Interview Tips

International Experience in an Interview

Interviews are an opportunity to share your education abroad experiences that best showcase your skills and strengths most applicable to the position for which you are interviewing. Many employers ask behavioral questions, which require specific examples of how you used or developed relevant knowledge, strengths, and skills for the job.  These questions may start with phrases such as:

  • Tell me about a time…
  • Give me an example of…
  • Describe a situation…

Stories from your academics, work experiences, involvement, and education abroad may be used to answer behavioral questions. Tell your stories with a spin and speak to the skill or strength the employer is seeking using the STAR Method:

S     Situation

 

Describe a specifi­c situation, not what you have done generally or believe you would do. Provide enough relevant details to make it interesting and distinctive.

T     Task

Describe what task or goal had to be undertaken or what the challenge was or became.

   Action

Describe the action you took to address the challenge. Focus on your role rather than on others.

   Result

Describe what you accomplished, what happened as a result, and what it confirmed for you or what you learned from it. Provide objective outcomes such as numbers or grades where applicable and meaningful.

 Complete the Transferable Skills Worksheet and the Education Abroad Reflection Guide to help prepare your stories for behavioral questions and other opportunities in the interview to demonstrate your strengths and skills. Below are sample behavioral questions to consider:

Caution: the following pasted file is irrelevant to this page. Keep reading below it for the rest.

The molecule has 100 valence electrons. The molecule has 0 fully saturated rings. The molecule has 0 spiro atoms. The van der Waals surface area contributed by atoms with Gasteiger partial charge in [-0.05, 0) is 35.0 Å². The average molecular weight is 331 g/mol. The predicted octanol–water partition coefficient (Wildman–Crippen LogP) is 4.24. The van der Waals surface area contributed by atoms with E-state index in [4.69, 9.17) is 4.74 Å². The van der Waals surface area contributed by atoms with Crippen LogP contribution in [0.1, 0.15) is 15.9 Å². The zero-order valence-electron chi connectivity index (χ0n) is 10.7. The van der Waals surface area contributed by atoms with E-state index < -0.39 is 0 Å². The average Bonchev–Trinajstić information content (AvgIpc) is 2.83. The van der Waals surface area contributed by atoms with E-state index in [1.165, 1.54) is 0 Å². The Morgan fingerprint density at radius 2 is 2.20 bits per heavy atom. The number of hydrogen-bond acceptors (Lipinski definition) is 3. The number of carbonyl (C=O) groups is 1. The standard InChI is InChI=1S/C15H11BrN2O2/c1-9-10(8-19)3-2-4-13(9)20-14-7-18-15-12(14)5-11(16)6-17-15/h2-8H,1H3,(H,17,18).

• Tell us about a time you had to work independently.
  • Describe a situation when you had multiple projects due at the same time and how you managed each.
  • Give an example of a time you collaborated with a team.
  • Describe a time you had difficulty with a co-worker or teammate.
  • Give an example of decision you had to make quickly.
  • Describe a goal you set for yourself and how you went about achieving it. 

The “Tell Me About Yourself” Magic Formula

Often the opening question to an interview, “Tell me about yourself,” is an opportunity to pitch your top qualifications and experiences, including education abroad, to an employer. It is the story of who you are, but with the particular position in mind. Consider the following approach as you develop your own, “Tell me about yourself.”

Present/Near Past and Future

  • Brief introduction with some biographical info
  • Your major field of study and concentrations/emphasis areas
  • Experiences that have reinforced your strengths and interest in your field
  • Why you are interested in the position and organization
  • Your strengths as they relate to the position
  • A clear, positive summary statement

Example:

"I have always been fascinated by how and why people think and react in different situations, so psychology has been the perfect major for me. I am naturally curious and quick to talk to whoever I find myself with, getting to know them and learning what drives them.

In that way, my position as a Phonathon Caller with the University of Nebraska Foundation was also a great fit. I asked people from diverse backgrounds targeted questions to determine what causes each would be most likely to support financially. I quickly learned in sales you have to get to know the individual before winning them over.

My semester in Spain gave me even greater opportunity to connect with diverse people. I completed several group projects with classmates from many different nationalities and quickly learned how to manage the influence culture has on interpersonal dynamics and getting work done.

These experiences developed my interest in sales, which combines my desire to connect with people, understand their perspectives, and help them make decisions accordingly. As I sought sales opportunities, YYY Company kept coming up as a leader due to your customer-focused approach. I also know you have an international client base with which I would love to interact, so I am very excited to be interviewing with you today to learn more about how I could contribute to your team.”

 

Developed in collaboration with University Career Services. For more information on interviewing and other job search activities, visit careers.unl.edu.